To conclude my trip across Kenya to see the on-the-ground realities of impact investing, I traveled to Mombasa. While in the Southeast of Kenya, I saw firsthand how local organizations are making a difference in the lives of local people through community development investing and microfinance.
My last impact site visit was to Yehu, a microfinance institution on Kenya’s southeastern coast. Yehu is a word in the Miji Kenda language that means “ours,” demonstrating how the common people are the owners of the organization.
The organization provides access to capital, with an emphasis on renewable and clean energy and gender equity, with a heavy focus on reaching members of rural communities who may be unbanked, women and/or illiterate.
The organization was started in 2000 using a table banking model, where members of a group make weekly contributions to create a pool of money that they can then lend to group members. Yehu is supported by MEDA, an organization that Praxis and Everence Financial® has worked closely with in the past.
After flying to Mombasa, we drove about an hour into the countryside to Kilifi County to meet with three borrowers and to hear about how Yehu has changed their lives.
The first borrower, David, participates in a savings and lending group with five members. He has a 5-acre piece of land where he raises goats and cows and grows mangoes, oranges, corn, and coconuts.
David used the loan funds to invest in his farm and provide for his family. Before Yehu, it was difficult for him to access credit, but he is grateful that the loan officers travel to the remote area where he lives with the funds and technical assistance to help him and his neighbors.
The second borrower I met, Mariam, is a savvy business owner who participates in a women’s-only savings and loan group, where she was recently chosen as the leader. Mariam has a 4 ½-acre farm where she keeps six dairy cows and sells the milk.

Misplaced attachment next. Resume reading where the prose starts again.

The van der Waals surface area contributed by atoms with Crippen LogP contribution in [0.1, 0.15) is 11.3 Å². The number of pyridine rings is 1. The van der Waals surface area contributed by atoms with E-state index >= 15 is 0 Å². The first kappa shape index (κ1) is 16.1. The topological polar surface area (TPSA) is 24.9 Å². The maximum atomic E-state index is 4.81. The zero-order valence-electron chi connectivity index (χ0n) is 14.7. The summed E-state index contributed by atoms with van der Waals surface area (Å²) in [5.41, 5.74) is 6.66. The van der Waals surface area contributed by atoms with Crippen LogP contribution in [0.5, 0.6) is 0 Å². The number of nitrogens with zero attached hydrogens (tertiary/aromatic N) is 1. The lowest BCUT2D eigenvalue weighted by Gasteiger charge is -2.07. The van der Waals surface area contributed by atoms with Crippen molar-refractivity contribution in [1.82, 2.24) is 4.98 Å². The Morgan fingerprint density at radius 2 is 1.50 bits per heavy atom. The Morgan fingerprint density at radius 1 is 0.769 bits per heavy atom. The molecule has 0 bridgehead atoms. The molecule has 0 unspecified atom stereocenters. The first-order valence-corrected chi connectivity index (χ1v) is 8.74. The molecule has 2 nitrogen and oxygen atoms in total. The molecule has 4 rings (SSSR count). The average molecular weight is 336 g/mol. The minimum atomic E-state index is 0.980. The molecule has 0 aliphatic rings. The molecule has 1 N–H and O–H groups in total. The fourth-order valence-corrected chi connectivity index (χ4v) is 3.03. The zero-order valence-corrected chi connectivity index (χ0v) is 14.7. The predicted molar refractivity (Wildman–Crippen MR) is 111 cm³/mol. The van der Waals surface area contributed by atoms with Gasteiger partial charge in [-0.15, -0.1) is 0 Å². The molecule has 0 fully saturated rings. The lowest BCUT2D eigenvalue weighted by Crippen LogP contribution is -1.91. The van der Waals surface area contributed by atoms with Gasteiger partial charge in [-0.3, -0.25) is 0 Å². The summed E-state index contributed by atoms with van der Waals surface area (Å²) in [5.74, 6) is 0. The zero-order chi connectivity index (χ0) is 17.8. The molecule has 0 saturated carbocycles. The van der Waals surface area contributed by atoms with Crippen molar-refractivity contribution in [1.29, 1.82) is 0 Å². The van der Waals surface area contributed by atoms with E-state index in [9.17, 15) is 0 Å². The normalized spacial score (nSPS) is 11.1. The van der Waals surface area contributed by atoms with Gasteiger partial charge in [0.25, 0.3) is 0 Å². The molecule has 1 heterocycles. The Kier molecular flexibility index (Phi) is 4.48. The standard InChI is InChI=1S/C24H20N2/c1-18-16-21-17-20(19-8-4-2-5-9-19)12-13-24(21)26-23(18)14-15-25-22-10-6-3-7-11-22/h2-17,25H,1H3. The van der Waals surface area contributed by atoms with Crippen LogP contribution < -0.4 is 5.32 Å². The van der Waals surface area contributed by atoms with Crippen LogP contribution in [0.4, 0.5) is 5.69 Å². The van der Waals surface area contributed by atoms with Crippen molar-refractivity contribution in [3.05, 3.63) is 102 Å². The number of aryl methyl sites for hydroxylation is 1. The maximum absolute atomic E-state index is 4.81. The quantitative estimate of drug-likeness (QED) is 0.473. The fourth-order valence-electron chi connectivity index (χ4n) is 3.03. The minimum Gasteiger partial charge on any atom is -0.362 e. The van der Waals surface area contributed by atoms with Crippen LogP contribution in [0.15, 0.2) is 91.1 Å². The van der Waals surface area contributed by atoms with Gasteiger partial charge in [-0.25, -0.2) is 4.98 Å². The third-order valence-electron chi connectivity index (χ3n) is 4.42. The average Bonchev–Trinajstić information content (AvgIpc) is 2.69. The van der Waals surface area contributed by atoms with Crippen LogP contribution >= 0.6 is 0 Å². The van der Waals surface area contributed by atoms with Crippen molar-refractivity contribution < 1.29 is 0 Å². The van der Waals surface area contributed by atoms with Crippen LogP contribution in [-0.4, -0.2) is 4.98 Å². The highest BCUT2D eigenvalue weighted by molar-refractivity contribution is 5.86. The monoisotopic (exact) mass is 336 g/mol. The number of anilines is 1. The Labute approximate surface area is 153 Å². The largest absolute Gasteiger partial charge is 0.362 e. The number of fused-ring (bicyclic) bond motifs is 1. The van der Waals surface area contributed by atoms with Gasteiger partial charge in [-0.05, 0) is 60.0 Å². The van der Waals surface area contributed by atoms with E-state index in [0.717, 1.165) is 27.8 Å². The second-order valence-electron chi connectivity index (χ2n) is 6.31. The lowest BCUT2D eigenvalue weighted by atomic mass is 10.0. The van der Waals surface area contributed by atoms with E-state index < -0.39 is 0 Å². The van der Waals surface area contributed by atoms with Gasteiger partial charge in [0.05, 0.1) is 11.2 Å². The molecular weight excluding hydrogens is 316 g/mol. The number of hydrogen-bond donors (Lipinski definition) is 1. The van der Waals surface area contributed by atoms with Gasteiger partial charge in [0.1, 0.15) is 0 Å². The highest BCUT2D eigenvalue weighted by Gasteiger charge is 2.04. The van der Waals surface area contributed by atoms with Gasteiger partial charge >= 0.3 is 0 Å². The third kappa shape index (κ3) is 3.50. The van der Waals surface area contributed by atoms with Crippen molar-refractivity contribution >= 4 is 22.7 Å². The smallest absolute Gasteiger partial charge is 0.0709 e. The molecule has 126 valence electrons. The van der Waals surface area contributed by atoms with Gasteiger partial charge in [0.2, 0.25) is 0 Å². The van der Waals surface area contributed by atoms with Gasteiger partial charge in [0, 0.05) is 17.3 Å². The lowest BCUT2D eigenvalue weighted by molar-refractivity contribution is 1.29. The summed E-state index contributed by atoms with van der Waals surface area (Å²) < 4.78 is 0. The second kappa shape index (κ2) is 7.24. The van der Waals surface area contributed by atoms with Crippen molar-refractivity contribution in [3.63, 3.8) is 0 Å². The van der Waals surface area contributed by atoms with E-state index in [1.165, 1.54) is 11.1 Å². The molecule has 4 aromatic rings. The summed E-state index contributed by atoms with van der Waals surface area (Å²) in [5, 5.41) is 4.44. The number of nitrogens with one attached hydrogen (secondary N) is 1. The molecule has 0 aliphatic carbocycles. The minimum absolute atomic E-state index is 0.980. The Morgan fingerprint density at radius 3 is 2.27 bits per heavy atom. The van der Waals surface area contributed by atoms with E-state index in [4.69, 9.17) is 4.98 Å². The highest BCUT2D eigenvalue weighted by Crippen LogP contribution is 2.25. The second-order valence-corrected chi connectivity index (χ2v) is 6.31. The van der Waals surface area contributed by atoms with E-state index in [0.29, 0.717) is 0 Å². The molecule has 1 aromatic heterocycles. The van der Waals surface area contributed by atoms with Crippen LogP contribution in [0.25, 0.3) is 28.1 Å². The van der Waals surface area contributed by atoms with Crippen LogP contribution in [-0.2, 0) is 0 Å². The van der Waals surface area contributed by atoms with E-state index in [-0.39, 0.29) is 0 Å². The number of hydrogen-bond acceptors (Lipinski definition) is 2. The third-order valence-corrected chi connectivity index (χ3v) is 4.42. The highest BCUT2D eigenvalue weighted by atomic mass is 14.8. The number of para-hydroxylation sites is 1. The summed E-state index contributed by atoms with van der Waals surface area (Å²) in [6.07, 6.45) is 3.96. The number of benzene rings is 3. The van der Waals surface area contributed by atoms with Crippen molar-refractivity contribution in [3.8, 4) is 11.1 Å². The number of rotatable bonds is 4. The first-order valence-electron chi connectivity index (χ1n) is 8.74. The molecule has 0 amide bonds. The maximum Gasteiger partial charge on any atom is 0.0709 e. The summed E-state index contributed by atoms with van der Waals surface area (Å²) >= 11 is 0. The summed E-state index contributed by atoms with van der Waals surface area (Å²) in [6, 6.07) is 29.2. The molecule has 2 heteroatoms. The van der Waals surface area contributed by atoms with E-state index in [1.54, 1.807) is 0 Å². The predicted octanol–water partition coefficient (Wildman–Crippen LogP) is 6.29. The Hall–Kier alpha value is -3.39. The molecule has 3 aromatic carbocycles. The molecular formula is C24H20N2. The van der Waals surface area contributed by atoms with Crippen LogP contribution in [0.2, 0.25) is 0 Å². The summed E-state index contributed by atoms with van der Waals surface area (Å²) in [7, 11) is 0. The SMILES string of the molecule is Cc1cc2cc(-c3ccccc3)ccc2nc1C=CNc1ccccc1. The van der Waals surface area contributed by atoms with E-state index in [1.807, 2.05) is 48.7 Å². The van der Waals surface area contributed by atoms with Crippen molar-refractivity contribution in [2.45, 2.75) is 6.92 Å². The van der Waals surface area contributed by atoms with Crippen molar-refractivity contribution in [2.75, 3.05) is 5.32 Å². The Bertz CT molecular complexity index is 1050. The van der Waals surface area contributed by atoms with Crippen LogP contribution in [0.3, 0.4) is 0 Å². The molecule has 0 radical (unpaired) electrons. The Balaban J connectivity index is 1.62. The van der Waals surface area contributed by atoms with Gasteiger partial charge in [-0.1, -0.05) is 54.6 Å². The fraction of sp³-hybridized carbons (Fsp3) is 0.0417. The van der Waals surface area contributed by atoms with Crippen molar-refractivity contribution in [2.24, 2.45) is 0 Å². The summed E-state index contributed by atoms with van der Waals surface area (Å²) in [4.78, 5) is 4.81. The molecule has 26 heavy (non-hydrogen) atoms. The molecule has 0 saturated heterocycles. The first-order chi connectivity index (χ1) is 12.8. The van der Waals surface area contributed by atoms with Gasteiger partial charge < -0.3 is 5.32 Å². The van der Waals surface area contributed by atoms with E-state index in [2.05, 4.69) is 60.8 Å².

In addition to the dairy farm, Mariam grows cashew nuts, coconuts and other produce both for sale and for her family. It was great to learn more from Mariam about how this group of women supports each other in their savings and loan association.
At the end of the day, I had the privilege of briefly visiting the Mudzo Women’s Only Savings and Loan group. In the local language, mudzo means “goodness” or “brilliance,” which I found to be a testament to the great work that Yehu does for the local community.
The group consists of 15 members who support each other as small-business owners. The group includes both new borrowers and returning borrowers.
While the loans might seem small to us, only around 30,000-60,000 Kenyan shillings – or $300-$600 – these loans are crucial to these women as they start and grow their businesses. The women in this group have businesses selling charcoal and fish, running grocery stands and owning beauty salons.
This was the last impact site that I visited while in Kenya. As I left the Mudzo Women’s Only Savings and Loan group, I found myself reflecting on the immense impact that even a small amount of money can make for the people I met while on my trip. These small loans don’t only spur innovation and productivity but also lead to increased opportunities for families and help to support societies most vulnerable.
Looking to learn more about Praxis Mutual Funds’ commitment to real impact? Download our 2021 Real Impact Report to learn about our seven distinct impact strategies that show how investments can support and contribute to the change we want to see in the world.
Read more about real impact in Kenya
- Day one of real impact in Kenya: Stella sets the scene for firsthand community development investment stories.
- Day two of real impact in Kenya: A tour of solar powered farms.
- Day three of real impact in Kenya: How a home appliance can change lives.
- Day four of real impact in Kenya: Motorbikes and the thread of impact.